Jane: 2020 was a really strange year to be a future forecaster, in that I had an experience of living through a very difficult future that we had been forecasting for a decade or more. My work at the Institute for the Future involved creating these social simulations way back in 2008, 2010, where we were inviting thousands of people to spend weeks in a private social network. It would look like Twitter, Facebook, or Discord, but everything being posted and shared was about a hypothetical future.
“There was this incredible proliferation of news stories and headlines using the word ‘unimaginable’ to describe the pandemic and its consequences. But it wasn’t unimaginable. We just didn’t have a critical mass of people imagining it.”
Futurists love to look 10 years ahead because that gives us enough mental distance to think creatively. And if we’re imagining problems that might not happen for 10 years, it gives us enough time to prepare for them or prevent them. So we were looking at the years 2019 and 2020, and back then our simulation centered around, how would we survive and adapt to a respiratory pandemic that started in China that was also complicated by cascading crises? One of the things that I specialize in is figuring out how different crises and disruptions intersect. So we’re not just looking at it from a public health perspective or an epidemiology perspective. We were also thinking about how we would survive and adapt when we have the supply-chain disruptions, when there is misinformation and conspiracy theories about the pandemic being spread on social media, when there are historic wildfires and extreme heat waves due to climate change. And that’s just what we lived through in 2020.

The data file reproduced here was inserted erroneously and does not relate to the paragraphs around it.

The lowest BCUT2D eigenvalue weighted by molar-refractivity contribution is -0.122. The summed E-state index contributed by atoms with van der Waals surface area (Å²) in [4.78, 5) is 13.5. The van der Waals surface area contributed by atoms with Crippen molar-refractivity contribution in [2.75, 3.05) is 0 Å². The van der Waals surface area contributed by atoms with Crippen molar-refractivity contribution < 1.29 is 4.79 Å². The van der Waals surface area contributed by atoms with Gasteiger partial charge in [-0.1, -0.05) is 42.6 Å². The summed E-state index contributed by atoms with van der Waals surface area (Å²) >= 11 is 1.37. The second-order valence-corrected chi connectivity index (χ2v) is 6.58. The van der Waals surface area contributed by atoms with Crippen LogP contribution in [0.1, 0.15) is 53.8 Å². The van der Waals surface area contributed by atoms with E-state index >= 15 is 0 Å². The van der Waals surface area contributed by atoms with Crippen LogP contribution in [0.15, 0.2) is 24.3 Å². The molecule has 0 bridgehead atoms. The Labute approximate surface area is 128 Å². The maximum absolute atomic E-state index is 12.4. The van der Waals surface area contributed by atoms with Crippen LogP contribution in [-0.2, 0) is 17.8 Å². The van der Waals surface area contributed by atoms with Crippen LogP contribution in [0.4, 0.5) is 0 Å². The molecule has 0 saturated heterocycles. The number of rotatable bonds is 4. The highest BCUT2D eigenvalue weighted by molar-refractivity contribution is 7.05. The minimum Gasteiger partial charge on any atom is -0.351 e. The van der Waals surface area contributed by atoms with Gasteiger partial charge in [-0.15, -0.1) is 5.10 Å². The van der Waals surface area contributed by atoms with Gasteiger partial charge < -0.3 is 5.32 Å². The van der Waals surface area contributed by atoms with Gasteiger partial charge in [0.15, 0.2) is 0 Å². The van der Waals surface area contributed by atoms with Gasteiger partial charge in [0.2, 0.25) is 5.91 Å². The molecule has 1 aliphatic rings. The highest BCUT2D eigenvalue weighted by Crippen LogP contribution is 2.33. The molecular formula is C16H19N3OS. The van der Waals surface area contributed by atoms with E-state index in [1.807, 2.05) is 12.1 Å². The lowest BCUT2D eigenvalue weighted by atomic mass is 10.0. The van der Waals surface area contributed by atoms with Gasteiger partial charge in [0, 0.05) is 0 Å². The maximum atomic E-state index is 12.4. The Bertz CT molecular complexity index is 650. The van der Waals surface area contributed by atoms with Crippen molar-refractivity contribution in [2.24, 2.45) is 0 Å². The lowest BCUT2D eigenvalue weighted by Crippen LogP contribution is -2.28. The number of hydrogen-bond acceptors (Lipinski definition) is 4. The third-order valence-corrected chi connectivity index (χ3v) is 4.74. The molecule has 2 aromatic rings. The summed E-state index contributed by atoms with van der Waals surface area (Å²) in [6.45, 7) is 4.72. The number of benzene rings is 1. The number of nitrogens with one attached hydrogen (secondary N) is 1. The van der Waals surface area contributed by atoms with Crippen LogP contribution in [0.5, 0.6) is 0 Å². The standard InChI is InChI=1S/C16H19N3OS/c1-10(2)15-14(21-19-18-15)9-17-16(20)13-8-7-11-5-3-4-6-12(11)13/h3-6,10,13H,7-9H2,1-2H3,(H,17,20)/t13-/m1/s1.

What made me sort of crazy for a little while, and made me want to write the book Imaginable, is that there was this incredible proliferation of news stories and headlines using the word “unimaginable” to describe the pandemic and its consequences. But it wasn’t unimaginable. We just didn’t have a critical mass of people imagining it. We had 20,000 people in one of our simulations, and 8,000 in another. My goal is to have 20 million—I think that would really help us prepare for the future.
Why you should think 10 years into the future.
Jane: When we give ourselves these long, luxurious deadlines, we feel time rich. And when we feel time rich, we think, “I have all this time! I can do what I want. I can do what matters to me.”
When we have urgent deadlines or too many tasks on our to-do list for today, we feel time poor, time deprived—and then we just don’t use our time, because even though we still have the same amount of time, it feels scarce.
Another thing that researchers have found is that when we imagine 10 years out, we tend to think about things that are more relevant to our most important values—the kinds of goals that would help us live a life that we would consider really authentic, really true to our dreams or what we find meaningful and purposeful.